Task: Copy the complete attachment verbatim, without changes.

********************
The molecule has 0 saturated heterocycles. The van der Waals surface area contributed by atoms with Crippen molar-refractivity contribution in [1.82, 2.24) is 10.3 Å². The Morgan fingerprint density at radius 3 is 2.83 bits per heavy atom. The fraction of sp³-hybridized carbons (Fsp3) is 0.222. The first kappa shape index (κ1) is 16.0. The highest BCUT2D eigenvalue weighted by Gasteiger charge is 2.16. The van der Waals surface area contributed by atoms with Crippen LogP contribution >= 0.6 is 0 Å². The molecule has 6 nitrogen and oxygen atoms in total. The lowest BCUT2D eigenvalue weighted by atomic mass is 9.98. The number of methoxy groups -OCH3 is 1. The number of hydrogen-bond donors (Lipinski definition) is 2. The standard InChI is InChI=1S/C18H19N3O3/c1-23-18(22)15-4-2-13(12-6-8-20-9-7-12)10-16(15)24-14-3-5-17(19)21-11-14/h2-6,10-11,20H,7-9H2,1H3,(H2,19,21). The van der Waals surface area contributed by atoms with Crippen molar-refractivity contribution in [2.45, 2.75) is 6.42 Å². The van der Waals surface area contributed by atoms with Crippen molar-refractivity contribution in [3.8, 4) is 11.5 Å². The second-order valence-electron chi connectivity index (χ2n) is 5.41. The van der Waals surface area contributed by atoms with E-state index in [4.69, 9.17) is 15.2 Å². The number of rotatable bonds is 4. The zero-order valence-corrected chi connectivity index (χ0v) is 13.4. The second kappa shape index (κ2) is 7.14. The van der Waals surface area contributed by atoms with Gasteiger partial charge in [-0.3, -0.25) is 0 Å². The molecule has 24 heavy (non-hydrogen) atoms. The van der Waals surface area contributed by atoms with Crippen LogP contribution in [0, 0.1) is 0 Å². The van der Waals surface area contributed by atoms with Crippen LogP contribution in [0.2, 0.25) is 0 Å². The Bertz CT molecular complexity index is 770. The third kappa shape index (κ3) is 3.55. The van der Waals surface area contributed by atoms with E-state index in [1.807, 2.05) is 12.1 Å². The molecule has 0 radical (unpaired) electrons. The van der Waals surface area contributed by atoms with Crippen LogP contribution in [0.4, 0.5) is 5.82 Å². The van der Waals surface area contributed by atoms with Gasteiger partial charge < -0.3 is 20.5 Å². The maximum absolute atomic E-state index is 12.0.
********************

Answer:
The molecule has 0 saturated heterocycles. The van der Waals surface area contributed by atoms with Crippen molar-refractivity contribution in [1.82, 2.24) is 10.3 Å². The Morgan fingerprint density at radius 3 is 2.83 bits per heavy atom. The fraction of sp³-hybridized carbons (Fsp3) is 0.222. The first kappa shape index (κ1) is 16.0. The highest BCUT2D eigenvalue weighted by Gasteiger charge is 2.16. The van der Waals surface area contributed by atoms with Crippen LogP contribution >= 0.6 is 0 Å². The molecule has 6 nitrogen and oxygen atoms in total. The lowest BCUT2D eigenvalue weighted by atomic mass is 9.98. The number of methoxy groups -OCH3 is 1. The number of hydrogen-bond donors (Lipinski definition) is 2. The standard InChI is InChI=1S/C18H19N3O3/c1-23-18(22)15-4-2-13(12-6-8-20-9-7-12)10-16(15)24-14-3-5-17(19)21-11-14/h2-6,10-11,20H,7-9H2,1H3,(H2,19,21). The van der Waals surface area contributed by atoms with Crippen molar-refractivity contribution in [2.45, 2.75) is 6.42 Å². The van der Waals surface area contributed by atoms with Crippen molar-refractivity contribution in [3.8, 4) is 11.5 Å². The second-order valence-electron chi connectivity index (χ2n) is 5.41. The van der Waals surface area contributed by atoms with E-state index in [4.69, 9.17) is 15.2 Å². The number of rotatable bonds is 4. The zero-order valence-corrected chi connectivity index (χ0v) is 13.4. The second kappa shape index (κ2) is 7.14. The van der Waals surface area contributed by atoms with Gasteiger partial charge in [-0.3, -0.25) is 0 Å². The molecule has 24 heavy (non-hydrogen) atoms. The van der Waals surface area contributed by atoms with Crippen LogP contribution in [0, 0.1) is 0 Å². The van der Waals surface area contributed by atoms with Crippen LogP contribution in [0.2, 0.25) is 0 Å². The Bertz CT molecular complexity index is 770. The third kappa shape index (κ3) is 3.55. The van der Waals surface area contributed by atoms with E-state index in [1.807, 2.05) is 12.1 Å². The molecule has 0 radical (unpaired) electrons. The van der Waals surface area contributed by atoms with Crippen LogP contribution in [0.4, 0.5) is 5.82 Å². The van der Waals surface area contributed by atoms with Gasteiger partial charge < -0.3 is 20.5 Å². The maximum absolute atomic E-state index is 12.0.